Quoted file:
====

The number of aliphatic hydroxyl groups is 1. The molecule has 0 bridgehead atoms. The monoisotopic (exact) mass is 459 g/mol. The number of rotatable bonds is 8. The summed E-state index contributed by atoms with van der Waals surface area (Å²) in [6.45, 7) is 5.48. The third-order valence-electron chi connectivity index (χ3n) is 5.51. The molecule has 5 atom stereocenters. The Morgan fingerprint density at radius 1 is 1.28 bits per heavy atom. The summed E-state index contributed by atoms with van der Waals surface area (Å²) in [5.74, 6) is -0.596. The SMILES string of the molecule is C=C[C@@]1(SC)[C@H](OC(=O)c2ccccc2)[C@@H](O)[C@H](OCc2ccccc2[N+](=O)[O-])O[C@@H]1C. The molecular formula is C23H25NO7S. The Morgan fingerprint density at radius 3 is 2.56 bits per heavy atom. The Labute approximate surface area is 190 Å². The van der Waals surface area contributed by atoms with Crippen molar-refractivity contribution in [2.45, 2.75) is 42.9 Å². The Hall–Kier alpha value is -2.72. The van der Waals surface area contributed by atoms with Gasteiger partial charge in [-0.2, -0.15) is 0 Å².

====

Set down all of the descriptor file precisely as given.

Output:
The number of aliphatic hydroxyl groups is 1. The molecule has 0 bridgehead atoms. The monoisotopic (exact) mass is 459 g/mol. The number of rotatable bonds is 8. The summed E-state index contributed by atoms with van der Waals surface area (Å²) in [6.45, 7) is 5.48. The third-order valence-electron chi connectivity index (χ3n) is 5.51. The molecule has 5 atom stereocenters. The Morgan fingerprint density at radius 1 is 1.28 bits per heavy atom. The summed E-state index contributed by atoms with van der Waals surface area (Å²) in [5.74, 6) is -0.596. The SMILES string of the molecule is C=C[C@@]1(SC)[C@H](OC(=O)c2ccccc2)[C@@H](O)[C@H](OCc2ccccc2[N+](=O)[O-])O[C@@H]1C. The molecular formula is C23H25NO7S. The Morgan fingerprint density at radius 3 is 2.56 bits per heavy atom. The Labute approximate surface area is 190 Å². The van der Waals surface area contributed by atoms with Crippen molar-refractivity contribution in [2.45, 2.75) is 42.9 Å². The Hall–Kier alpha value is -2.72. The van der Waals surface area contributed by atoms with Gasteiger partial charge in [-0.2, -0.15) is 0 Å².